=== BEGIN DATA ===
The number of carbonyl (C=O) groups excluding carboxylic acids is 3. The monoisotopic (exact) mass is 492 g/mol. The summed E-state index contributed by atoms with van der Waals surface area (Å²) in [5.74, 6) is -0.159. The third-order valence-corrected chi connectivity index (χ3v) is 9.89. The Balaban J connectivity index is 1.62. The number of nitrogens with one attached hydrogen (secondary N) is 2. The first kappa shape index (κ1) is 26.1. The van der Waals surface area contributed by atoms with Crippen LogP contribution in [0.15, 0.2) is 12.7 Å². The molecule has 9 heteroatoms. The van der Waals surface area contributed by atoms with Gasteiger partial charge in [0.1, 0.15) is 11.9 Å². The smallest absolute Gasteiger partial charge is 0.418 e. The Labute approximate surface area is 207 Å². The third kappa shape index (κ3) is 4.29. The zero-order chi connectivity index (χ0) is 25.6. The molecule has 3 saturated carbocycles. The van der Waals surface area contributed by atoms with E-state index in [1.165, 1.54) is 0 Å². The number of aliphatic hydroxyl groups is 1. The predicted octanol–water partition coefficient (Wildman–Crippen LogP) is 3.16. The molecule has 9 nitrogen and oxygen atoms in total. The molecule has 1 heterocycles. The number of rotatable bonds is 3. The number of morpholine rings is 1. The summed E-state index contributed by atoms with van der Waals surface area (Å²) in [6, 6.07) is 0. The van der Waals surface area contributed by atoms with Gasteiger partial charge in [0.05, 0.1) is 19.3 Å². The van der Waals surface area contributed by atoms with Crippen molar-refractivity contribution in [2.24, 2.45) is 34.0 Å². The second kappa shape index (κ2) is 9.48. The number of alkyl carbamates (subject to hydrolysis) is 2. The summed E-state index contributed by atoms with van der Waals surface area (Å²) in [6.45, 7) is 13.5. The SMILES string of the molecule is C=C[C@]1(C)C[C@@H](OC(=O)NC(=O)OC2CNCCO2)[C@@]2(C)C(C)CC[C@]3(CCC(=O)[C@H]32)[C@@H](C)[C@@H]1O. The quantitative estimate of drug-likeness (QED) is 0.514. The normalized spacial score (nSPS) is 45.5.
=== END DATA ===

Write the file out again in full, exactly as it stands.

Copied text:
The number of carbonyl (C=O) groups excluding carboxylic acids is 3. The monoisotopic (exact) mass is 492 g/mol. The summed E-state index contributed by atoms with van der Waals surface area (Å²) in [5.74, 6) is -0.159. The third-order valence-corrected chi connectivity index (χ3v) is 9.89. The Balaban J connectivity index is 1.62. The number of nitrogens with one attached hydrogen (secondary N) is 2. The first kappa shape index (κ1) is 26.1. The van der Waals surface area contributed by atoms with Crippen LogP contribution in [0.15, 0.2) is 12.7 Å². The molecule has 9 heteroatoms. The van der Waals surface area contributed by atoms with Gasteiger partial charge in [0.1, 0.15) is 11.9 Å². The smallest absolute Gasteiger partial charge is 0.418 e. The Labute approximate surface area is 207 Å². The third kappa shape index (κ3) is 4.29. The zero-order chi connectivity index (χ0) is 25.6. The molecule has 3 saturated carbocycles. The van der Waals surface area contributed by atoms with E-state index in [1.165, 1.54) is 0 Å². The number of aliphatic hydroxyl groups is 1. The predicted octanol–water partition coefficient (Wildman–Crippen LogP) is 3.16. The molecule has 9 nitrogen and oxygen atoms in total. The molecule has 1 heterocycles. The number of rotatable bonds is 3. The number of morpholine rings is 1. The summed E-state index contributed by atoms with van der Waals surface area (Å²) in [6, 6.07) is 0. The van der Waals surface area contributed by atoms with Gasteiger partial charge in [0.05, 0.1) is 19.3 Å². The van der Waals surface area contributed by atoms with Crippen molar-refractivity contribution in [2.24, 2.45) is 34.0 Å². The second kappa shape index (κ2) is 9.48. The number of alkyl carbamates (subject to hydrolysis) is 2. The summed E-state index contributed by atoms with van der Waals surface area (Å²) in [6.45, 7) is 13.5. The SMILES string of the molecule is C=C[C@]1(C)C[C@@H](OC(=O)NC(=O)OC2CNCCO2)[C@@]2(C)C(C)CC[C@]3(CCC(=O)[C@H]32)[C@@H](C)[C@@H]1O. The quantitative estimate of drug-likeness (QED) is 0.514. The normalized spacial score (nSPS) is 45.5.